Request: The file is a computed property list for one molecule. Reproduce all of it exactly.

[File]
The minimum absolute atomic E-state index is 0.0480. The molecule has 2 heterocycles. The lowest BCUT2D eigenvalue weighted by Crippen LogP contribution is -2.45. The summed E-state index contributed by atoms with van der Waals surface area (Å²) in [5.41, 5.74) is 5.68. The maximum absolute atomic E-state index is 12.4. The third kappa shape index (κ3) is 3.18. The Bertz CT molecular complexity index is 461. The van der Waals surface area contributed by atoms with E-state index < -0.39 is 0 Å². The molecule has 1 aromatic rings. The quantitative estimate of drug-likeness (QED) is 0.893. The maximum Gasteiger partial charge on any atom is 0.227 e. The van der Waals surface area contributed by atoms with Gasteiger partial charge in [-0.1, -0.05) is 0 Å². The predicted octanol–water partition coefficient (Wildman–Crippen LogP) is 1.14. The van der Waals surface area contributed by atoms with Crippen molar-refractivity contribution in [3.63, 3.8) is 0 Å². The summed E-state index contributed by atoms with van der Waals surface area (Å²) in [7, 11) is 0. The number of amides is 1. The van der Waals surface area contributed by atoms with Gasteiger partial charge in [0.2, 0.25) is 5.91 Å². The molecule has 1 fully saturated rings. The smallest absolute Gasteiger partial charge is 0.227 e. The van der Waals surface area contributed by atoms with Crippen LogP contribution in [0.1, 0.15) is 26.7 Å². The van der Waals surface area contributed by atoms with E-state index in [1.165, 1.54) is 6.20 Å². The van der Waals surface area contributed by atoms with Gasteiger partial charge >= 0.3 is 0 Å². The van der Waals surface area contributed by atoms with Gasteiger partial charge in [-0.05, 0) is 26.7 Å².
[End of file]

The minimum absolute atomic E-state index is 0.0480. The molecule has 2 heterocycles. The lowest BCUT2D eigenvalue weighted by Crippen LogP contribution is -2.45. The summed E-state index contributed by atoms with van der Waals surface area (Å²) in [5.41, 5.74) is 5.68. The maximum absolute atomic E-state index is 12.4. The third kappa shape index (κ3) is 3.18. The Bertz CT molecular complexity index is 461. The van der Waals surface area contributed by atoms with E-state index < -0.39 is 0 Å². The molecule has 1 aromatic rings. The quantitative estimate of drug-likeness (QED) is 0.893. The maximum Gasteiger partial charge on any atom is 0.227 e. The van der Waals surface area contributed by atoms with Gasteiger partial charge in [-0.1, -0.05) is 0 Å². The predicted octanol–water partition coefficient (Wildman–Crippen LogP) is 1.14. The van der Waals surface area contributed by atoms with Crippen molar-refractivity contribution in [3.63, 3.8) is 0 Å². The summed E-state index contributed by atoms with van der Waals surface area (Å²) in [7, 11) is 0. The number of amides is 1. The van der Waals surface area contributed by atoms with Gasteiger partial charge in [0.2, 0.25) is 5.91 Å². The molecule has 1 fully saturated rings. The smallest absolute Gasteiger partial charge is 0.227 e. The van der Waals surface area contributed by atoms with Crippen LogP contribution in [0.1, 0.15) is 26.7 Å². The van der Waals surface area contributed by atoms with E-state index in [1.165, 1.54) is 6.20 Å². The van der Waals surface area contributed by atoms with Gasteiger partial charge >= 0.3 is 0 Å². The van der Waals surface area contributed by atoms with Gasteiger partial charge in [-0.05, 0) is 26.7 Å².